Seasonal Root Vegetables N4L is Growing Right Now
What Seasonal Root Vegetables are Growing on N4L’s Farm?
Because the fruiting body of a root vegetable grows entirely underground, it’s really important to make sure the soil they are immersed in is of the highest quality. To us, healthy soil means it is rich in diverse microorganisms, minerals, and carbon. The N4L Farmers maintain the health of our soil by layering copious amounts of compost, worm castings, wood chips, leaf matter and mulch during and after seeding our vegetables. These methods helps contain moisture in and feed the beneficial microorganisms that live underground. By enhancing the health of the soil, we ensure the health of the vegetable. The healthier our plants, the more nutrient rich ingredients we can serve in our heat & serve meal kits and farm fresh produce boxes. Each nutrient dense root vegetable grown on our farm offers a unique combination of essential macronutrients and micronutrients needed to maintain a strong and healthy body.
What nutrients do N4L’s Root Vegetables have to Offer?
Sweet potatoes are high in the phytochemical anthocyanins, vitamin A, and potassium. These micronutrients and antioxidants may help support a healthy immune system and skin2. Vitamin A may also aid in the production and function of white blood cells, which help capture and clear pathogens from the bloodstream4. The energy you get from potatoes comes from its complex carbohydrates – long sugar changes encapsulated in fiber. Longer sugar chains and fiber slows the absorption of these sugars supplying the body with energy over a longer period of time.
The beet roots are a great source of potassium, folate, magnesium, iron, phosphorus, B vitamins, Vitamin A, Vitamin C, and iron. They are full of phytochemicals including nitrates, a plant compound that has shown potential for boosting cardiovascular health and athletic performance. The leafy green top is an excellent source of vitamins A, C, and K, fiber that can be eaten like swiss chard1,2. Most of the energy you get from beets comes from naturally occurring beet sugar and some protein.
Carrots are a well-known root vegetable, enjoyed for their crunch and fresh flavor. They are packed with beta-carotene which gives carrots their vibrant orange color, while also acting as a powerful antioxidant. When converted into Vitamin A, beta-carotene, may help support the immune system and eye health2,4. Foods high in beta-carotene have also been linked to preventing certain types of cancer4. Like all the root vegetables, carrots offer energy in the form of carbohydrates. Roasting carrots is a great way to break down the fiber that holds all of its nutrients making them easier to digest and absorb.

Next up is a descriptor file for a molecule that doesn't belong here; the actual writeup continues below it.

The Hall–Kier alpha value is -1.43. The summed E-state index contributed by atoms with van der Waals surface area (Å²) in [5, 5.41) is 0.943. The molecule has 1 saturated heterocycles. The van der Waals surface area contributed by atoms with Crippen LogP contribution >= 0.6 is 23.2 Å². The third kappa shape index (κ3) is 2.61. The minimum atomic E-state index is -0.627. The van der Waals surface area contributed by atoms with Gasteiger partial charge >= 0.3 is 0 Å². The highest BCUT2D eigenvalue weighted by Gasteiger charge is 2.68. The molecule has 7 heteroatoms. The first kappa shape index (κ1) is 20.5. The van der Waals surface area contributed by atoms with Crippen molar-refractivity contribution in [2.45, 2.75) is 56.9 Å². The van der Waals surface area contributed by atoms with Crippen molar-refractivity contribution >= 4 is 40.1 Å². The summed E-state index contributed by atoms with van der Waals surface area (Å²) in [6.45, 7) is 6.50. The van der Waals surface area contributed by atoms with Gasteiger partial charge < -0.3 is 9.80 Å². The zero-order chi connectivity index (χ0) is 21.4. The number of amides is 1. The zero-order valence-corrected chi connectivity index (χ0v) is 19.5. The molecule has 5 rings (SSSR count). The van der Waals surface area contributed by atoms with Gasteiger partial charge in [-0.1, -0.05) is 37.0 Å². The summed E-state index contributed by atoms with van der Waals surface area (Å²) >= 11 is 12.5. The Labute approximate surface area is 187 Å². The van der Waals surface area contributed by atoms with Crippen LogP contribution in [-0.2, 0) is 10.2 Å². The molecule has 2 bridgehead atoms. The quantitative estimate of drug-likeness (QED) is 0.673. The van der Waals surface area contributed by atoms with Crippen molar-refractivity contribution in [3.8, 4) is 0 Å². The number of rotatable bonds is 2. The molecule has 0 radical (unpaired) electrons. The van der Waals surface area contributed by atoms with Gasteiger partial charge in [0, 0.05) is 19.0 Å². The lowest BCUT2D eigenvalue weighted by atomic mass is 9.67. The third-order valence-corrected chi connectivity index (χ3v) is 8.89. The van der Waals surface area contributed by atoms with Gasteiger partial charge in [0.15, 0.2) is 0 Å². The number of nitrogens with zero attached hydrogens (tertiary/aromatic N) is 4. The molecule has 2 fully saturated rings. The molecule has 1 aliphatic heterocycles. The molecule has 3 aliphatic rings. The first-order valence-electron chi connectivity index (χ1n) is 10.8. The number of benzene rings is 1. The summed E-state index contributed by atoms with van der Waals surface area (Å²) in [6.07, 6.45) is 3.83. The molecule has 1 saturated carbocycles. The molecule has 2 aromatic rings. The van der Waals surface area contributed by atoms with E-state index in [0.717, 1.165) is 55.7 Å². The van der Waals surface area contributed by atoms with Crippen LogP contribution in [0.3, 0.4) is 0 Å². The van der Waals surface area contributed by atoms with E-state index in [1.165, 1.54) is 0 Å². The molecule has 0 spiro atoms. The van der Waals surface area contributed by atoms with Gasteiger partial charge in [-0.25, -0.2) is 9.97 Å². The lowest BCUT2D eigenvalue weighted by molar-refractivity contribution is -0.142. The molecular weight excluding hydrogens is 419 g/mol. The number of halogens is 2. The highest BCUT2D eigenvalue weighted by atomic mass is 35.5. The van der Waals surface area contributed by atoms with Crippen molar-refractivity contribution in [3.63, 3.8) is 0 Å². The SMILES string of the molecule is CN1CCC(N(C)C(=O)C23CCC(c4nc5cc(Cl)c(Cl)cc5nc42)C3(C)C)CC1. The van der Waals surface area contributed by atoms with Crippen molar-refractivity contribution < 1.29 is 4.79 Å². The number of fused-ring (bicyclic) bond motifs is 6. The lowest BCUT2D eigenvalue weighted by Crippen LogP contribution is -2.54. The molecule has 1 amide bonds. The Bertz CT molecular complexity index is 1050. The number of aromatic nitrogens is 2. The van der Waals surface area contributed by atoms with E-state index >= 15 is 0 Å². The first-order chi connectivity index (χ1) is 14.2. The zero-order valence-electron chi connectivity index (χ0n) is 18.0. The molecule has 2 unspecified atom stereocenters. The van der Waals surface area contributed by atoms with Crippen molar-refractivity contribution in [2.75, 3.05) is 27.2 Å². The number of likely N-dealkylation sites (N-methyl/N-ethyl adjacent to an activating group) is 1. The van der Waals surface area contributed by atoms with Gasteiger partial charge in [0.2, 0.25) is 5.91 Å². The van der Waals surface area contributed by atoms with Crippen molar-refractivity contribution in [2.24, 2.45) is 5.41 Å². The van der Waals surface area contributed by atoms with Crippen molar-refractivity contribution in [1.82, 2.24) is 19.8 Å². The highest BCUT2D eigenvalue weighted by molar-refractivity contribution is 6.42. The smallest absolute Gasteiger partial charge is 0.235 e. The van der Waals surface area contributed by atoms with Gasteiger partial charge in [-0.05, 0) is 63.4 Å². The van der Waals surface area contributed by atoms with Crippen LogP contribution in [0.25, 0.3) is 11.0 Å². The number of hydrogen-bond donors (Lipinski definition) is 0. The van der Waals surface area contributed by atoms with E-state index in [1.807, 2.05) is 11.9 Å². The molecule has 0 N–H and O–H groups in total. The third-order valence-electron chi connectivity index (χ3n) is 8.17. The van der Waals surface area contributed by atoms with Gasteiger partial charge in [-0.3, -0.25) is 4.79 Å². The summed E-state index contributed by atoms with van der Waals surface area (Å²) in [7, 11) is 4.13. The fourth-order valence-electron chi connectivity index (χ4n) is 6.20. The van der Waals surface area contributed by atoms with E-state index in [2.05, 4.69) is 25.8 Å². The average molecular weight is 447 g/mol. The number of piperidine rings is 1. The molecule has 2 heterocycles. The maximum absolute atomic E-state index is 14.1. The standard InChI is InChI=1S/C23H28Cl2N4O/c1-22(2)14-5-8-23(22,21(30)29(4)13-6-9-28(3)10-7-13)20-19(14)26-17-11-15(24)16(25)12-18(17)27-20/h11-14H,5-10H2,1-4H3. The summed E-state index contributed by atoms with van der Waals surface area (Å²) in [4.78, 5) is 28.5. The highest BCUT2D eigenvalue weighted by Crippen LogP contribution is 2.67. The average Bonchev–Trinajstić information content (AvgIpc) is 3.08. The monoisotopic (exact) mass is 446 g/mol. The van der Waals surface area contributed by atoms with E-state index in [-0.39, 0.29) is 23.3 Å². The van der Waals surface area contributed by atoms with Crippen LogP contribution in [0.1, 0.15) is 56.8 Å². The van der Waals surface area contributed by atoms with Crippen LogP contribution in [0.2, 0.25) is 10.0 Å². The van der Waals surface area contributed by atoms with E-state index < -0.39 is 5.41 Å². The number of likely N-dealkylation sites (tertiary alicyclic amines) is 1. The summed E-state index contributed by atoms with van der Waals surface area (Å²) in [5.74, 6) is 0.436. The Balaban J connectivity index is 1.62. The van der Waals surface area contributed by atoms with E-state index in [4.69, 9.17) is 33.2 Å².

These small root vegetables contain important nutrients such as Vitamin C, calcium, and potassium, and are a great source of fiber. We love adding radishes to our salads both raw for an extra crunch or pickled for added flavor.
Root vegetables are one of many ‘roots’ to a healthier lifestyle and body. Root vegetables are fiber-rich, carbohydrate pack, and full of important nutrients which may lead to overall better physiological function. Root vegetables can easily be added to your diet in a variety of ways, making them a simple nutritious addition to many of your favorite meals! For more information on how we prepare the root vegetables in our produce boxes explore the recipe blog.
1. Beets - The History, Myriad Uses, and Health Benefits of These Beloved Roots - Today's Dietitian Magazine. (n.d.). Retrieved October 27, 2020, from https://www.todaysdietitian.com/newarchives/0220p26.shtml
2. Link, R., MS, RD. (2018, December 06). The 13 Healthiest Root Vegetables. Retrieved October 27, 2020, from https://www.healthline.com/nutrition/root-vegetables
3. Longo, V. (2018). The Longevity Diet: Discover the New Science Behind Stem Cell Activation and Regeneration to Slow Aging, Fight Disease, and Optimize Weight. New York: Avery, an imprint of Penguin Random Hous
4. Office of Dietary Supplements - Vitamin A. (n.d.). Retrieved October 27, 2020, from https://ods.od.nih.gov/factsheets/VitaminA-HealthProfessional/